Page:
### Practice makes you perfect, but learning the best practices from some experts may boost your coding performances.

This page contains the first three problems from the 2019 Reply Code Challenge - Teen Edition. Let’s take a look at them, but before...

##### Train with the 2019 Reply Code Challenge problems!

###### Get your own hands dirty and test your skills, trying out the problems of past editions in sandbox mode.

###### problem 1 _ Quantum Teleportation

#### Uncover the solution beyond the statement

The solution of the first problem is simple as it only requires implementing the simulation explained in the problem statement.

Given the initial position and the list of teleportation portals, we have to check the nearest portal according to the procedure detailed at each step. That is, the sum of the absolute differences between the two coordinates.

The only two things to watch out for are to implement the correct tie-breaker, in case distances are the same distances, and to remove a portal once it’s used.

###### Source code of a test case solution:

` ````
def solve_testcase(tc):
(X, Y, X0, Y0, N, points) = tc
MOD = 100003
IN = [points[i][:2] for i in range(N)] # Qubit position
OUT = [points[i][-2:] for i in range(N)] # Qubit destination
seen = [False for _ in range(N)] # Qubit remained
# Manhattan distance
def dist(a, b):
return abs(a[0]-b[0]) + abs(a[1]-b[1])
# Nearest point and equal distance
def less(pos, a, b):
if dist(pos,a) < dist(pos, b):
return True
elif dist(pos,a) == dist(pos, b):
return a < b
return False
# total distance and actual position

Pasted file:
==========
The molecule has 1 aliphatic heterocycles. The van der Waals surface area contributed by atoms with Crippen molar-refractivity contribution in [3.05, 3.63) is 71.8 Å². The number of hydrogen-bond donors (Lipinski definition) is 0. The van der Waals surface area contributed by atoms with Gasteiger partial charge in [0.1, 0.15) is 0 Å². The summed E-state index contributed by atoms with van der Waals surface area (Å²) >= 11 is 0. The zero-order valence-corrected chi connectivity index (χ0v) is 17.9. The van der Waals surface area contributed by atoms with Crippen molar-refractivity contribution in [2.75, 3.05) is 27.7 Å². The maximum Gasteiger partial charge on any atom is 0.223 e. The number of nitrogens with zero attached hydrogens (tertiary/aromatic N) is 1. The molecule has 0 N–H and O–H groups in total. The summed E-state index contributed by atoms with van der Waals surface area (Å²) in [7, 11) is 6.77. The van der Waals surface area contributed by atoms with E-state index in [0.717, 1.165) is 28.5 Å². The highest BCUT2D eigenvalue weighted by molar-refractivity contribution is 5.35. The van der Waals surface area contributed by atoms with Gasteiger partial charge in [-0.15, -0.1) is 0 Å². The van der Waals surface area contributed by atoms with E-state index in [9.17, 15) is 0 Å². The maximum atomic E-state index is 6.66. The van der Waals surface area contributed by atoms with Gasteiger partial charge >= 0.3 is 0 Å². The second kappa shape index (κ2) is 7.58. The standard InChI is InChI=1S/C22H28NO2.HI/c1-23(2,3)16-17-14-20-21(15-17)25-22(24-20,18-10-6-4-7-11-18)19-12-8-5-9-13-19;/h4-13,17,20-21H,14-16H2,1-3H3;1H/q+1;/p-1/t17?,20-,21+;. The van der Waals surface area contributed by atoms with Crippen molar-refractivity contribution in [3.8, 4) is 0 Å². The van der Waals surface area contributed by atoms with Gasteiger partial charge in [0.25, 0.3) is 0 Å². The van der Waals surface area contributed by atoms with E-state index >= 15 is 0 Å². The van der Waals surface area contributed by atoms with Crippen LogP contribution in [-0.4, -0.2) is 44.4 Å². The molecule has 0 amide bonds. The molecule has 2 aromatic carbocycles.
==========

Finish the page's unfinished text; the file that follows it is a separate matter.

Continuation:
tot = 0
pos = [X0, Y0]
for i in range(N):
# find nearest point
best = None
for p in range(N):
# If already seen, skip
if seen[p]:
continue
# If nearest, select this point
if best == None or less(pos, IN[p], IN[best]):
best = p
tot += dist(pos, IN[best]) # add travelled distance
pos = OUT[best] # teleport to position
seen[best] = True # mark as seen
return tot % MOD
```

###### problem 2 _ Riceboard

#### A little deeper mathematical knowledge for 3 different solutions of increasing difficulty

The second problem is more complicated and can be described simply by calculating the value of the sum:

S = (R0 + R1 + R2 + ... + RX-2 + RX-1) % M

Where R, M and X are given in input and, in particular, X = N2 is the number of cells in a chessboard of size N.

###### Case R = 2

This is the simplest case, if you know how binary numbers work. According to the binary system we know this important property:

2^0 + 2^1 + 2^2 + ... + 2^(N-1) + 2^N = 2^(N+1) - 1

Given this formula, it’s easy to find the value of S.

###### Source code to solve the first three levels:

` ````
def solve(io):
# read input
[R, N, M] = [int(x) for x in io.readline().strip().split()]
X = pow(N, 2)
return (pow(2,X)-1) % M
```

###### Case M prime and R any value

If you’re a good mathematician, you’ll have noticed the problem is actually the calculation of a geometric series. For this problem, a closed formula exists that can be used to find the solution:

S = (1 - R^X)/(1 - R)

Before this using simple formula, we have to pay attention because we’re looking for the values modulo M. As we’re working in modular arithmetic it’s not possible to compute the division in the standard way, but we need to find the multiplicative inverse of (1-R). In python, this can be done using the pow function.

Once we’ve found the multiplicative inverse, computing the value of S is straightforward.

###### Source code to solve also the 4th level:

` ````
def solve_testcase(t):
(R, N, M) = t
X = N**2
num = (pow(R, X, M) - 1) % M # numerator
den = (1-R)%M # denominator